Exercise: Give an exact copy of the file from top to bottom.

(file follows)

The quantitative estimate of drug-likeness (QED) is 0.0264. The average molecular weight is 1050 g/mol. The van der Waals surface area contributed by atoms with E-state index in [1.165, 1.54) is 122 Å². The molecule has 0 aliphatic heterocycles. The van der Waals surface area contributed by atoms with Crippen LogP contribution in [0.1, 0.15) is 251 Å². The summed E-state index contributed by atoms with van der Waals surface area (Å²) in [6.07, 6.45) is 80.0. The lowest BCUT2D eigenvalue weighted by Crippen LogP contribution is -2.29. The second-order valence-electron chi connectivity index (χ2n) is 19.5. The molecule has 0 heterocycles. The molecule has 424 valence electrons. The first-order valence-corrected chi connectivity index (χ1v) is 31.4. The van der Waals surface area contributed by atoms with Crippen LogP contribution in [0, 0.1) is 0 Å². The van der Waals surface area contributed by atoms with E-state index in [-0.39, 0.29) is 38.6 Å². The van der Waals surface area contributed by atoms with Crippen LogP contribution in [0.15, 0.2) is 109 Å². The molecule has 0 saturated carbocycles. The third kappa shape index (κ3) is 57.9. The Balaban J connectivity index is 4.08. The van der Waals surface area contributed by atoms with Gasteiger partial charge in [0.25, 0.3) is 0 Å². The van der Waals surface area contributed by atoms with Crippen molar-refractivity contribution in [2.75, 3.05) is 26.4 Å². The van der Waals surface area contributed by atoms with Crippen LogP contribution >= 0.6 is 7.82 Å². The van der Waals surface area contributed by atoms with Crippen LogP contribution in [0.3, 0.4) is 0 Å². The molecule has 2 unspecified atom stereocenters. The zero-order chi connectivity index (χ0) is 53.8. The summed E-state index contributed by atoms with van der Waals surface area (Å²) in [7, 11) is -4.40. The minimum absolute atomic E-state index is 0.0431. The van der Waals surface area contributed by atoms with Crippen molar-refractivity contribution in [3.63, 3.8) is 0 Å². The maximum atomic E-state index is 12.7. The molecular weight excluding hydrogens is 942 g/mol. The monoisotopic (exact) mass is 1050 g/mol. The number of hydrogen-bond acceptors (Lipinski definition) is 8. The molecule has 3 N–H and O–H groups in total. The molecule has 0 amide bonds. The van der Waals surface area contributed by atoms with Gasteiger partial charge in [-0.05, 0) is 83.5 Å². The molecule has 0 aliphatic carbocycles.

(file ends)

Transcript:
The quantitative estimate of drug-likeness (QED) is 0.0264. The average molecular weight is 1050 g/mol. The van der Waals surface area contributed by atoms with E-state index in [1.165, 1.54) is 122 Å². The molecule has 0 aliphatic heterocycles. The van der Waals surface area contributed by atoms with Crippen LogP contribution in [0.1, 0.15) is 251 Å². The summed E-state index contributed by atoms with van der Waals surface area (Å²) in [6.07, 6.45) is 80.0. The lowest BCUT2D eigenvalue weighted by Crippen LogP contribution is -2.29. The second-order valence-electron chi connectivity index (χ2n) is 19.5. The molecule has 0 heterocycles. The molecule has 424 valence electrons. The first-order valence-corrected chi connectivity index (χ1v) is 31.4. The van der Waals surface area contributed by atoms with Crippen LogP contribution in [0, 0.1) is 0 Å². The van der Waals surface area contributed by atoms with E-state index in [-0.39, 0.29) is 38.6 Å². The van der Waals surface area contributed by atoms with Crippen LogP contribution in [0.15, 0.2) is 109 Å². The molecule has 0 saturated carbocycles. The third kappa shape index (κ3) is 57.9. The Balaban J connectivity index is 4.08. The van der Waals surface area contributed by atoms with Gasteiger partial charge in [0.25, 0.3) is 0 Å². The van der Waals surface area contributed by atoms with Crippen molar-refractivity contribution in [2.75, 3.05) is 26.4 Å². The van der Waals surface area contributed by atoms with Crippen LogP contribution >= 0.6 is 7.82 Å². The van der Waals surface area contributed by atoms with Crippen LogP contribution in [0.3, 0.4) is 0 Å². The molecule has 2 unspecified atom stereocenters. The zero-order chi connectivity index (χ0) is 53.8. The summed E-state index contributed by atoms with van der Waals surface area (Å²) in [7, 11) is -4.40. The minimum absolute atomic E-state index is 0.0431. The van der Waals surface area contributed by atoms with Crippen molar-refractivity contribution in [3.63, 3.8) is 0 Å². The maximum atomic E-state index is 12.7. The molecular weight excluding hydrogens is 942 g/mol. The monoisotopic (exact) mass is 1050 g/mol. The number of hydrogen-bond acceptors (Lipinski definition) is 8. The molecule has 3 N–H and O–H groups in total. The molecule has 0 amide bonds. The van der Waals surface area contributed by atoms with Gasteiger partial charge in [-0.05, 0) is 83.5 Å². The molecule has 0 aliphatic carbocycles.